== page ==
By Sam Berg, excerpted from here:
Winter 2010, Issue #45â€œHi: I’m a writer at The Oregonian in Portland, working on a story about the sex culture in Portland and Oregon. I’m trying to find someone who can talk a bit about the anti-porn movement in the region.”
Three hours later we began a tense conversation. In between his email and the agreed-upon time for me to call I jotted down a few bullet points, then promptly forgot to reference them once our conversation found a lively cadence.
He began appropriately enough by probing my credentials. A true radical, I hold no pornstitution-specific degree and work an unrelated day job. His dissatisfaction oozed through the phone. As usual, I referenced loved ones whose lives were ruined (some lives ended) while intimating a reluctance to go into grisly detail and reiterated my years doing on the ground activism.
His first question took the well-worn,”See, she likes it”approach in which a local stripper celeb of the alternormal weekly scene was mentioned and I was asked to catfight respond to Viva Las Vegas’s porn approval. Fortunately, I don’t need bulleted notes to keep men’s demand for pornstitutes front and center, so I flew over Vegas with a prelude about not caring if every employee of Fox News loves their job when the social content of their media is harmful.”Viva Las Vegas”, I said,”is a rational actor making the best decisions for herself. Men who take her picture and choose to caption it,”Dumb cumslut whore”are irrational.”
That’s unprintable in a daily newspaper. The portion of my answer I presumed might make it to print was,”It’s easy to talk about sex, everyone wants to write and talk about sex and the results are all around us. People don’t like to talk about rape for very understandable reasons.”
Moving on from me countering one woman’s opinion, he tells of the time he covered a BDSM conference and spoke to lots of women attendees. He wanted to know what I thought of that. What I thought was he had stopped talking about pornography and was asking me to judge women’s private behavior. From his first question to his second, the logic was a woman-centered loop where so long as some of three billion women can be found to disagree with some other of the three billion women then postmodernist subjectivity wins over the historical miasma of misogyny.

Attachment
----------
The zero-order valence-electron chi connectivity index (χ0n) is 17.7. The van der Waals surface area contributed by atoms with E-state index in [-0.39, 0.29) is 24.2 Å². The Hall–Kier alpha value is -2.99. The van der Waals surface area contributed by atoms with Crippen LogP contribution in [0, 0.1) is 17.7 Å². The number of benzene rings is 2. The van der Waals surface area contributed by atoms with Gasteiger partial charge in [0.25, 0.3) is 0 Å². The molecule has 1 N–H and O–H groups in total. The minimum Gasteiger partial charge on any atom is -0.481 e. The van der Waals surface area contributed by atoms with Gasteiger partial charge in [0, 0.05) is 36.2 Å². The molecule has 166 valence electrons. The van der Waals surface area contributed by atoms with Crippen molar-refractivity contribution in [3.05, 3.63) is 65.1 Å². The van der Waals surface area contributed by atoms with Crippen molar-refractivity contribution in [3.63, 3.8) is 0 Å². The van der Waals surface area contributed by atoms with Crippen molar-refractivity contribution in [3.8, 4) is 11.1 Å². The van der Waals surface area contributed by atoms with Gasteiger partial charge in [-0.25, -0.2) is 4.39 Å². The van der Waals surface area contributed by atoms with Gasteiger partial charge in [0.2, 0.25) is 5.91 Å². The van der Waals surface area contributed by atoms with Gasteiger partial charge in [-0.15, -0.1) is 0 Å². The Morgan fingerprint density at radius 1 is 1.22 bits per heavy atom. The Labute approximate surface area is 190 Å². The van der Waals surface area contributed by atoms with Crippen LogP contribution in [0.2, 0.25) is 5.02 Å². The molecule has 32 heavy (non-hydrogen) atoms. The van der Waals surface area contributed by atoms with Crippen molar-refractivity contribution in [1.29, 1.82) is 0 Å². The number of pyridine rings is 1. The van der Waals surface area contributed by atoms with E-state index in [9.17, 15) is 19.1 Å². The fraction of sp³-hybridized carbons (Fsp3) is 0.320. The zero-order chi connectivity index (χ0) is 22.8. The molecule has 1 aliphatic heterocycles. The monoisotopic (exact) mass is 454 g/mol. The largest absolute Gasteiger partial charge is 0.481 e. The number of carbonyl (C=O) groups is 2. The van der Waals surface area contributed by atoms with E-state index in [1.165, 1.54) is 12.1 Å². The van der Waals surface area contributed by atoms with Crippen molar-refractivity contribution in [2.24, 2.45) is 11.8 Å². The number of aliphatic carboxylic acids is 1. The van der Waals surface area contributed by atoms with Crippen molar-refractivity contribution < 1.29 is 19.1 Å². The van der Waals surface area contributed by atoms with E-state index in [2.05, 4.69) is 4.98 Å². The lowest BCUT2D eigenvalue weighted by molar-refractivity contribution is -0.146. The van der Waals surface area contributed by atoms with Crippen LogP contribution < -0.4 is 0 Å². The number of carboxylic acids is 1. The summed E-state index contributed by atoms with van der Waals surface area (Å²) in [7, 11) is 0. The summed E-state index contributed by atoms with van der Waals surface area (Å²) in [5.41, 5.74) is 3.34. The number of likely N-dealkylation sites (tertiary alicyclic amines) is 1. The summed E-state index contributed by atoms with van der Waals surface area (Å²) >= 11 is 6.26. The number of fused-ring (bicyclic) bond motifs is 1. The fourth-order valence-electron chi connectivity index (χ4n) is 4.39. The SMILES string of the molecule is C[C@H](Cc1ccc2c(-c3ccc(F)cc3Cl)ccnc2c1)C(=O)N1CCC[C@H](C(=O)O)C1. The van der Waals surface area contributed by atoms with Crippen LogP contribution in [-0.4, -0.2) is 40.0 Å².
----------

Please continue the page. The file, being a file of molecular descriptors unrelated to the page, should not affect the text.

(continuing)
But what people do in their bedrooms is very different from the content and effects of public masturbation media. Once pornographers film, package, market, and put those images into my world I have a responsibility to engage the messages they send.
As if he didn’t hear me, he went on describing how women lined up around the corner for one of the BDSM workshops and when he talked to them they unanimously claimed to love it. Politesse went out the window as I tried to pop him out of his man-invisibilizing rut,”Did you ask any men attending the conference why they liked BDSM?”A slight pause, then a quiet”no”whispered into my ear.
I continued,”Did you ask any man, ‘Why, when you call a woman a bitch, does it give you an erection?’”He guffawed with thick aspiration at the preposterous question, and I kept clinically serious as I drove though his nervous laughter to remind him that BDSM relies heavily on gender-based insults as abuse.
Here he interjected that he has read some Dworkin, and I gave kudos for going where few men are bold enough to go. Dworkin was his segue into devil’s advocating that maybe sex is supposed to be about letting go of conscious thought and giving in to politically incorrect instincts. I made a joke about unexamined lives and the purported quality of living them before sliding into a somewhat froufrou answer about whole person integration and ethical responsibility not ending at the bedroom door. My aim was to give an answer affectedly pretentious enough to squeak into the final article.
By this point nothing unpredictable had occurred. Nothing unpredictable would continue. …